Claire Byrne Live opened with broadcaster Chris Donoghue who shared his experienced with rising car insurance premiums."I've been driving for more than 10 years on a full licence" he explained. "No accidents, no claims. Not bad on penalty points, never more than 2 at any one time and fully clean at the moment."

"The cars parked off the road in a locked garage at night, and I don't drive to work. So why is the cost of my premium up 20% this year? The answer is simple. The Irish car insurance industry is a basket case. And across the board last year the average price increase for a premium was 35.5%"

Chris explained how the reasons behind this rise are complicated. Insurance companies were giving insurance at too cheap a rate, which accumulated in Quinn going bust, with the public picking up the €1 billion bill. But now prices are going to unprecedented levels.

Is Ireland a cash cow for claiming?

Legal fees must be paid, and those who make a fraudulent claim, which adds up to €50 to each premium every year.

Then factor in how Ireland performs in relation to payouts. The world's biggest insurer gives this comparison for the amounts given for suffering from whiplash:

  • France - €3,000
  • U.K. - €5,000
  • Ireland - €15,000

Chris went on to explain how in the last decade in Ireland, people are more likely to claim. The number of people applying to the Personal Injuries Assessment Board has doubled since 2006, despite cars and roads being safer.

Donohue finished by saying how one insurer, FBD, are already forecasting another increase in premiums of 18%. "We need more than awareness. We need the government to do something."

Chris Donoghue reported on his experiences of high insurance premiums

Back in studio, Claire heard stories from the audience who said how their premiums have been affected. Nicola said how she paid €338 last year and this year her insurance cost €460. "I've no idea why," she said, "I've a clean drivers licence, no penalty points, I've been driving 10 years, full no-claims bonus. It makes no sense."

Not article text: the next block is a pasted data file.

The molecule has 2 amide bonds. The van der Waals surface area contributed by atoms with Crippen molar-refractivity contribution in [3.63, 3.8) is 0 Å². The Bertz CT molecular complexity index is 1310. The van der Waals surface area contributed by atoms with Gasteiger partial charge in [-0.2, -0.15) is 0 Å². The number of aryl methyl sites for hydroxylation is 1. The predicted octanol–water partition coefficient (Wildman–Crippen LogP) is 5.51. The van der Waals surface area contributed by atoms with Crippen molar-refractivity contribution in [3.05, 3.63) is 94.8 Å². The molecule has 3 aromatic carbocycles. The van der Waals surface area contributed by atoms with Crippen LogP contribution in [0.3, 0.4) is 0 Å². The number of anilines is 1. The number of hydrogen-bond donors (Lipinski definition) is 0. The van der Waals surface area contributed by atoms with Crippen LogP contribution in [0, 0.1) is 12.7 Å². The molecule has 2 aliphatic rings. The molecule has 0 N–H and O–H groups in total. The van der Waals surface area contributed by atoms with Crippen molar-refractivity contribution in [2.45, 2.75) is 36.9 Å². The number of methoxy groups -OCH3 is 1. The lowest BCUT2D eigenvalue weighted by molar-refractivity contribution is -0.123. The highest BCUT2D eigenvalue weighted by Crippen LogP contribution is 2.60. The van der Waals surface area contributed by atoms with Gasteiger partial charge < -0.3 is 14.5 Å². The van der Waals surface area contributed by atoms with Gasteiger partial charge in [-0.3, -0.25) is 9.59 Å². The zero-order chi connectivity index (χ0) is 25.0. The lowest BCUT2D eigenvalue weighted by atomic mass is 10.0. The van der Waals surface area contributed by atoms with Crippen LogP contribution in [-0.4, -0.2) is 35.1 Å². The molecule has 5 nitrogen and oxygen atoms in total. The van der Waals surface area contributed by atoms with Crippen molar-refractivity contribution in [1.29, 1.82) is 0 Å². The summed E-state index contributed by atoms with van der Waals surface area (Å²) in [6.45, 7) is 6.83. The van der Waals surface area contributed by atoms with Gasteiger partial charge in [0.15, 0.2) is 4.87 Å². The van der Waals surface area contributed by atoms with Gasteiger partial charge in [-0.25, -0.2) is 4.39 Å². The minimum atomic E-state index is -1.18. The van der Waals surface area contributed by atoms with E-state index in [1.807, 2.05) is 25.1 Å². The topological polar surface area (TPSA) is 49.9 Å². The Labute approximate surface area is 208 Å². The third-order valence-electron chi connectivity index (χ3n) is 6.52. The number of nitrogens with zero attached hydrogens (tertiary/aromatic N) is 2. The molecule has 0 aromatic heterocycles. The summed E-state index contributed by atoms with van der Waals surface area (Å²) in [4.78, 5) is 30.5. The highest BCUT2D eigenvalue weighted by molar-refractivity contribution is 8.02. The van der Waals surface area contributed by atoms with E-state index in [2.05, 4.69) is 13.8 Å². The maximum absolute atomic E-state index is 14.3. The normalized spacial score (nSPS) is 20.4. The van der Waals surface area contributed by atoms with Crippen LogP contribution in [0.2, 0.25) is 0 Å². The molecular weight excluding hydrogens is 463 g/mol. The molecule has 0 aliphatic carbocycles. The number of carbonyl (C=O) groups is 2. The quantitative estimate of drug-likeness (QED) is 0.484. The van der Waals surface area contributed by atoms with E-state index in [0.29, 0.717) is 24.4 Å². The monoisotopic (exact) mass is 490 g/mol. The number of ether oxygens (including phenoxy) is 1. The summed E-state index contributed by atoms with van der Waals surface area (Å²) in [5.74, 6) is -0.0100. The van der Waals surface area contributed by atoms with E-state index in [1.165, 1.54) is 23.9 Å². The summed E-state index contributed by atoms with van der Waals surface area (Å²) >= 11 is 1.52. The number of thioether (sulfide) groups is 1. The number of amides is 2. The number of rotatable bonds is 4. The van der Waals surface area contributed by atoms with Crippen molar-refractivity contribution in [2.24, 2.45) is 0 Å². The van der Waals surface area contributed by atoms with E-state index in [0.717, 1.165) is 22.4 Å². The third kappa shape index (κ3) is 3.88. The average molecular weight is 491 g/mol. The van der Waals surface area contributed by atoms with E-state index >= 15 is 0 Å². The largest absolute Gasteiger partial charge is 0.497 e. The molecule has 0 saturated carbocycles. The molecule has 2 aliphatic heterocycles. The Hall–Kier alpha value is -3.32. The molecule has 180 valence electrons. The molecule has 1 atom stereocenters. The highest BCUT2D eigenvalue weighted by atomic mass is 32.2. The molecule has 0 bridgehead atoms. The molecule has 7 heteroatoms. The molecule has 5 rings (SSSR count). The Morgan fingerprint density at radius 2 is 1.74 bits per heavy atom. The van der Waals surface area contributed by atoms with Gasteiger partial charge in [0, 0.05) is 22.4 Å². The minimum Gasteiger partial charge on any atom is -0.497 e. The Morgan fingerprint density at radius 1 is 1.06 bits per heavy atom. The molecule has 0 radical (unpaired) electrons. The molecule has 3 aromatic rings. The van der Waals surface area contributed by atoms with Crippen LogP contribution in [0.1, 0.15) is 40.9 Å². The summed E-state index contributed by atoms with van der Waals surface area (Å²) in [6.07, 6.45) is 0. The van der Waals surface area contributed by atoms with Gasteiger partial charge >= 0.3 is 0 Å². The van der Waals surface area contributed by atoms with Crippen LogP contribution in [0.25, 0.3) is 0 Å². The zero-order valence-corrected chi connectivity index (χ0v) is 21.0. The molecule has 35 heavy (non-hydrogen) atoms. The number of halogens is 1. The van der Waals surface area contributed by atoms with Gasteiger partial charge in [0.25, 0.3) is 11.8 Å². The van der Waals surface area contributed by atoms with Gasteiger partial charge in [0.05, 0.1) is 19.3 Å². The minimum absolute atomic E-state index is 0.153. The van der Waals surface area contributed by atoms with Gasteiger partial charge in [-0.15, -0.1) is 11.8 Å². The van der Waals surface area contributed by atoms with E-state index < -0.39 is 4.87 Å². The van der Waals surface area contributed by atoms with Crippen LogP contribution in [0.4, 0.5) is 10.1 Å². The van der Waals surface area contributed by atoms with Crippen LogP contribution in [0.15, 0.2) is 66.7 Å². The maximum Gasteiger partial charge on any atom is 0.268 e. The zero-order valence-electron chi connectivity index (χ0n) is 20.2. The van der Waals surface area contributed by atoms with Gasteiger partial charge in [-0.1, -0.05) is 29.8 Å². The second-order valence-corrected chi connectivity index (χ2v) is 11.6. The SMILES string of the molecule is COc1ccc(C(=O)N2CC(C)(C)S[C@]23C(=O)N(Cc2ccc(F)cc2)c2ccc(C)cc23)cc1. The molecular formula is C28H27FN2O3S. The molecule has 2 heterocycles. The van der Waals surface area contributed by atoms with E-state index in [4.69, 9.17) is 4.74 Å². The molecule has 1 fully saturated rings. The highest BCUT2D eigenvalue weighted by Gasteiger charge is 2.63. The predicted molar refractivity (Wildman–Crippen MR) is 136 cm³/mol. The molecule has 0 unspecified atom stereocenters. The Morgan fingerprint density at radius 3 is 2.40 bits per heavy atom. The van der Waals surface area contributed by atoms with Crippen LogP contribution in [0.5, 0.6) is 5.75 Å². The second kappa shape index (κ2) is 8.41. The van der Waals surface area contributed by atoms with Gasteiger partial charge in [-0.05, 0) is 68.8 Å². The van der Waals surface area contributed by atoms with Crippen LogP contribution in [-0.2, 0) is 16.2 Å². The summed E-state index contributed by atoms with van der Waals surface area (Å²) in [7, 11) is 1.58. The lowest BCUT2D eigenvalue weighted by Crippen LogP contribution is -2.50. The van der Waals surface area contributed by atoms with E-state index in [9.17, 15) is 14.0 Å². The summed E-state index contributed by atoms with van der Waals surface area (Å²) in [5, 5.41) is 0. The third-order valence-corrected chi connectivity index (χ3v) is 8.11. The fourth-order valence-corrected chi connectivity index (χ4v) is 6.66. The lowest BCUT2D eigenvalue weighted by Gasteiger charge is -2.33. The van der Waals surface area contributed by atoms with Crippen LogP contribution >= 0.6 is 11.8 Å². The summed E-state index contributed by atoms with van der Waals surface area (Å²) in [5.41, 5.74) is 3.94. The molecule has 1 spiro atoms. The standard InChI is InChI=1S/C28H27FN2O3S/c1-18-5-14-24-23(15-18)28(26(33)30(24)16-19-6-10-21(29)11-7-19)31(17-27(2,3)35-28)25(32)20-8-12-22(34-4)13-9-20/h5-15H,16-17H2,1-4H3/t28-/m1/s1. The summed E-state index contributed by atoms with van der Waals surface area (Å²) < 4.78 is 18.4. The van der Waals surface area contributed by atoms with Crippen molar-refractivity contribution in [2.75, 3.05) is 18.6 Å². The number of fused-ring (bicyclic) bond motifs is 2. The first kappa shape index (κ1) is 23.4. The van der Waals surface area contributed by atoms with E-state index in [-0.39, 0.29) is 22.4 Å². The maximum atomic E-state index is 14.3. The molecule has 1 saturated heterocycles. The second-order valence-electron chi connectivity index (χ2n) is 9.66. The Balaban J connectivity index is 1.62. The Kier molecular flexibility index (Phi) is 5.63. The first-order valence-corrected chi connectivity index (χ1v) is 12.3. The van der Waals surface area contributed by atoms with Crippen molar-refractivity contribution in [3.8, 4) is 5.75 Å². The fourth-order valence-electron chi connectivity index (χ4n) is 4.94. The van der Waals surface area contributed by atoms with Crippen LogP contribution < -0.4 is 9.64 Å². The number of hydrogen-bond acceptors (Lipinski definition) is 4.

Carmel was quoted €1,165 this year, an increase of €670 from last year. "I'm an elderly driver as they say" she explained.

"When it was investigated, it was discovered the company who had insured us last year had decided not to insure private motors this year. They put it out to tender. And because I had a few little incidents...5 out of the 6 companies they asked wouldn't even give a quote. 

Peter Burke, the only TD present, said the government has set up a task force within the Department of Finance that will make a report at the end of October. But as Claire challenged, a report is no good for those paying these prices now. 

Burke said there are more issues at play than the collapse of Setanta and the Quinn problem. "The fraudulent claims and claims from uninsured drivers have gone up 17%" he said. 

"Potentially we should be getting rid of tax discs and insurance discs. Having a system whereby there can scanners within the Gardaí cars to ensure they can detect registration, so we can get stronger on enforcement."

"In relation to the Injuries board, we need to give the teeth, more power, to compel witnesses for loss of income and ensure people turn up for medicals" Burke concluded.

Viewers tweeted in their experiences of car insurance renewals during the program. An enormous amount shared similar experiences where their quotes have taken a drastic increase with little to no explanation.

Claire was then joined by former chair of the Personal Injuries Assessment Board Dorothy Dowling, solicitor Damien Tansey and Conor Faughnan of AA to further debate the issues. To watch the full episode of Claire Bryne Live, click here.